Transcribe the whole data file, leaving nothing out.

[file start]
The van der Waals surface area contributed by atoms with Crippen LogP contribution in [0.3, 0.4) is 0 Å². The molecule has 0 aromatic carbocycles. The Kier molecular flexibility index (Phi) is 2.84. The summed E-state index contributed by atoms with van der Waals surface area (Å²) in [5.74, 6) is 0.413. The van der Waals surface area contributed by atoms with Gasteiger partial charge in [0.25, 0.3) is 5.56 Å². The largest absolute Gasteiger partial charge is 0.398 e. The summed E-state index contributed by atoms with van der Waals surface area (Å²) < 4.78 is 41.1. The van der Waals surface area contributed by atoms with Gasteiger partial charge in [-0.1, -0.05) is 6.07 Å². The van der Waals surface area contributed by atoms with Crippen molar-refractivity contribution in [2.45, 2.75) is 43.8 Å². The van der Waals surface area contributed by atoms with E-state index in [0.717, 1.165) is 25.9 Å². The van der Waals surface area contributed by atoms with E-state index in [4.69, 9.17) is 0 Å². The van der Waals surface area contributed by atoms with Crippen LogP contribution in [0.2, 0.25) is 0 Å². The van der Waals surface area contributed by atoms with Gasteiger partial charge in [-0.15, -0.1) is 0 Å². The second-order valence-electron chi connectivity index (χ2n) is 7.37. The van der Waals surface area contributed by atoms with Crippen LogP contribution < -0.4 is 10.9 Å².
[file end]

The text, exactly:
The van der Waals surface area contributed by atoms with Crippen LogP contribution in [0.3, 0.4) is 0 Å². The molecule has 0 aromatic carbocycles. The Kier molecular flexibility index (Phi) is 2.84. The summed E-state index contributed by atoms with van der Waals surface area (Å²) in [5.74, 6) is 0.413. The van der Waals surface area contributed by atoms with Gasteiger partial charge in [0.25, 0.3) is 5.56 Å². The largest absolute Gasteiger partial charge is 0.398 e. The summed E-state index contributed by atoms with van der Waals surface area (Å²) < 4.78 is 41.1. The van der Waals surface area contributed by atoms with Gasteiger partial charge in [-0.1, -0.05) is 6.07 Å². The van der Waals surface area contributed by atoms with Crippen molar-refractivity contribution in [2.45, 2.75) is 43.8 Å². The van der Waals surface area contributed by atoms with E-state index in [0.717, 1.165) is 25.9 Å². The van der Waals surface area contributed by atoms with E-state index in [4.69, 9.17) is 0 Å². The van der Waals surface area contributed by atoms with Crippen LogP contribution in [0.2, 0.25) is 0 Å². The van der Waals surface area contributed by atoms with Gasteiger partial charge in [-0.15, -0.1) is 0 Å². The second-order valence-electron chi connectivity index (χ2n) is 7.37. The van der Waals surface area contributed by atoms with Crippen LogP contribution < -0.4 is 10.9 Å².